Seizing Sixth Form opportunities
New Head of Sixth Form, Miss Ruth Taylor, on the many ways our girls can seize the day during their time in St Mary's Sixth Form, Cambridge
I am delighted to have joined the vibrant and successful St Mary’s Sixth Form, Cambridge. Sixth Form is an exciting and significant time for students, and one which I am thrilled to be part of.
The beginning of the academic year, and the start of Lower Sixth and Upper Sixth especially, is a great time to set resolutions and to be excited about new opportunities. Resolutions could be contemplated in each of the following areas: academic; extra-curricular; work experience and career preparation; and developing essential life skills, such as confidence, collaboration, or presentation skills.
In addition to working hard towards achieving excellent examination results, I am very pleased that our Sixth Form girls will have the opportunity to complete the Extended Project Qualification (EPQ) during their time with us. The EPQ encourages students to work independently, strengthen their research, organisational and problem-solving skills, become more flexible in their thinking, and learn to reflect on their efforts. The girls explore a topic of their choosing – which can vary from ‘An analysis of the differences in the social construct of gender in culture and media in the USA and UK’ to ‘Technology as a tool to combat human trafficking’ – and develop their ideas to create projects presented in thorough written reports, presentation events, or creation of a product or artefact e.g. a computer game.
Rather than focusing on academic success alone, however, students need to look at their Sixth Form years as an opportunity to develop a greater understanding of the world of work and acquire a wider range of life skills. Our single-sex environment offers our girls a unique opportunity to build confidence, take on leadership roles, and investigate whichever avenues of academic or extra-curricular pursuit that interest them, away from any misconceptions about roles or subjects or hobbies being for boys.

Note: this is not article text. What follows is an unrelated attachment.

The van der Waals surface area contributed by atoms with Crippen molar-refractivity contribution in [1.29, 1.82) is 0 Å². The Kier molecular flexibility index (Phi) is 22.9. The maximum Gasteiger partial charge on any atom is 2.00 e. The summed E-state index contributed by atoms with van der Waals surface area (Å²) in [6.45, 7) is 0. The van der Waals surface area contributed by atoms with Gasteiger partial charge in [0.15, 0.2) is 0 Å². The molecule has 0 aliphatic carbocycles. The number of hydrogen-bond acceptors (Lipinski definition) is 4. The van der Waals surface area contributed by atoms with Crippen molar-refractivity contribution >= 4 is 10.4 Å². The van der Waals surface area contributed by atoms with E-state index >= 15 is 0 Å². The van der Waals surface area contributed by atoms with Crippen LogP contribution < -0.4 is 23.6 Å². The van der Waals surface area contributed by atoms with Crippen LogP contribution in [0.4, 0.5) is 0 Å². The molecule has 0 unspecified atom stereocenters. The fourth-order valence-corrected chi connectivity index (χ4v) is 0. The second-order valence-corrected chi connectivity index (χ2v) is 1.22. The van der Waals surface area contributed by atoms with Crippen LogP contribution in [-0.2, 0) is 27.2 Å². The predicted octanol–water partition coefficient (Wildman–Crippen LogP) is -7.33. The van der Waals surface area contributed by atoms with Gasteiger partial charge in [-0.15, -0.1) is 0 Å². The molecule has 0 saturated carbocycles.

Getting involved with the Sixth Form’s extra-curricular programme is an invaluable way for students to develop these skills and grow in confidence. As you will soon discover, I am a huge advocate of the Duke of Edinburgh’s Award, which requires students to participate in a physical activity, develop a skill, carry out a service and complete an expedition. We offer Sixth Form students the Gold Award (the highest level of the qualification), which provides students with an unrivalled opportunity to become more confident in facing new challenges, build new relationships, and experience operating in new contexts and with new people. It is also a fun and very memorable part of many of our students’ Sixth Form years, not least because rain and mud often feature in the expedition!
Students need the chance to experience leadership and teamwork if they are to hone these skills, and our extra-curricular programme delivers these opportunities in a number of ways.
Sport has really taken off in the Sixth Form in recent years – this year in particular we have a really enthusiastic group of girls and we are now fielding a Senior XI hockey team and a Senior VII netball team. We have entered the U18 County Hockey Tournament, which we have never entered before, as well as the U19 County Netball Tournament, which is only our second year. Additionally Sixth Form students are exclusively offered the opportunity to row – training on the River Cam and attending competitions across the country. ‘Sport for all’ remains the school-wide mantra, and is as true at Sixth Form as it is for Senior School. All students are able to try their hand at a number of different sports to find out which they enjoy and are confident in, with girls then able to hone their skills in their chosen sport as they progress through the school. Alongside the physical and mental health benefits of regular participation in exercise, the team games provide a channel through which students can develop leadership, confidence, and team working skills.